U.S. Naval Research Laboratory research physicists and engineers from the Plasma Physics Division, working at the High-frequency Active Auroral Research Program (HAARP) transmitter facility, Gakona, Alaska, successfully produced a sustained high density plasma cloud in Earth’s upper atmosphere.
“Previous artificial plasma density clouds have lifetimes of only ten minutes or less,” said Paul Bernhardt, Ph.D., NRL Space Use and Plasma Section. “This higher density plasma ‘ball’ was sustained over one hour by the HAARP transmissions and was extinguished only after termination of the HAARP radio beam.”
Sequence of images of the glow plasma discharge produced with transmissions at the third electron gyro harmonic using the HAARP HF transmitter, Gakona, Alaska. The third harmonic artificial glow plasma clouds were obtained with HAARP using transmissions at 4.34 megahertz (MHz). The resonant frequency yielded green line (557.7 nanometer emission) with HF on November 12, 2012, between the times of 02:26:15 to 02:26:45 GMT.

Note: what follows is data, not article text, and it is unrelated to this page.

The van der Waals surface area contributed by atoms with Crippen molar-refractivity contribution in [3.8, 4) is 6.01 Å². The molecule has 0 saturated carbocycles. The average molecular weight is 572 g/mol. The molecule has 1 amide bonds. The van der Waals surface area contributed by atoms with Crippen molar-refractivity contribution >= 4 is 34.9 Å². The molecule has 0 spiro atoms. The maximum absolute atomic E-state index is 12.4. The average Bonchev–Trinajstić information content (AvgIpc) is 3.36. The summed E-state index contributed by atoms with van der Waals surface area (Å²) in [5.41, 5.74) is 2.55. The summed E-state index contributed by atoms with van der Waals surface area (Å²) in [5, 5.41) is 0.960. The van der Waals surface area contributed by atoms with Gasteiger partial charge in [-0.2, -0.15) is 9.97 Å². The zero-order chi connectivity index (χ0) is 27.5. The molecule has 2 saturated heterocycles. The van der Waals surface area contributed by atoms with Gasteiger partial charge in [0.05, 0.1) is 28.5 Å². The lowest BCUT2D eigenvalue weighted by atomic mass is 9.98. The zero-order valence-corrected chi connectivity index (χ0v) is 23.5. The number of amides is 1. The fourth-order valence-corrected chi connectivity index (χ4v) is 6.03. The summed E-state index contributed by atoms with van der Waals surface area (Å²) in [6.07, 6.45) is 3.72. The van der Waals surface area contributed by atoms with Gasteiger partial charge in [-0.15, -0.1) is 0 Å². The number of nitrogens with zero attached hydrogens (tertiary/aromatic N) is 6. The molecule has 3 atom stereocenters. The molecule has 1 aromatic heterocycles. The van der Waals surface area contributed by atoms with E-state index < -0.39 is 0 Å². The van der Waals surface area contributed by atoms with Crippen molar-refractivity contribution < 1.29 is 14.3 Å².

The NRL group succeeded in producing artificial plasma clouds with densities exceeding 9 x 105 electrons cm3 using HAARP transmission at the sixth harmonic of the electron cyclotron frequency.
Optical images of the artificial plasma balls show that they are turbulent with dynamically changing density structures. Electrostatic waves generated by the HAARP radio transmissions are thought to be responsible for accelerating electrons to high enough energy to produce the glow discharge in the neutral atmosphere approaching altitudes of nearly 170 kilometers.
The artificial plasma clouds are detected with HF radio soundings and backscatter, ultrahigh frequency (UHF) radar backscatter, and optical imaging systems. Ground measurements of stimulated electromagnetic emissions provide evidence of the strength and frequency for the electrostatic waves that accelerated ambient electrons to ionizing velocities.
Naval Research Laboratory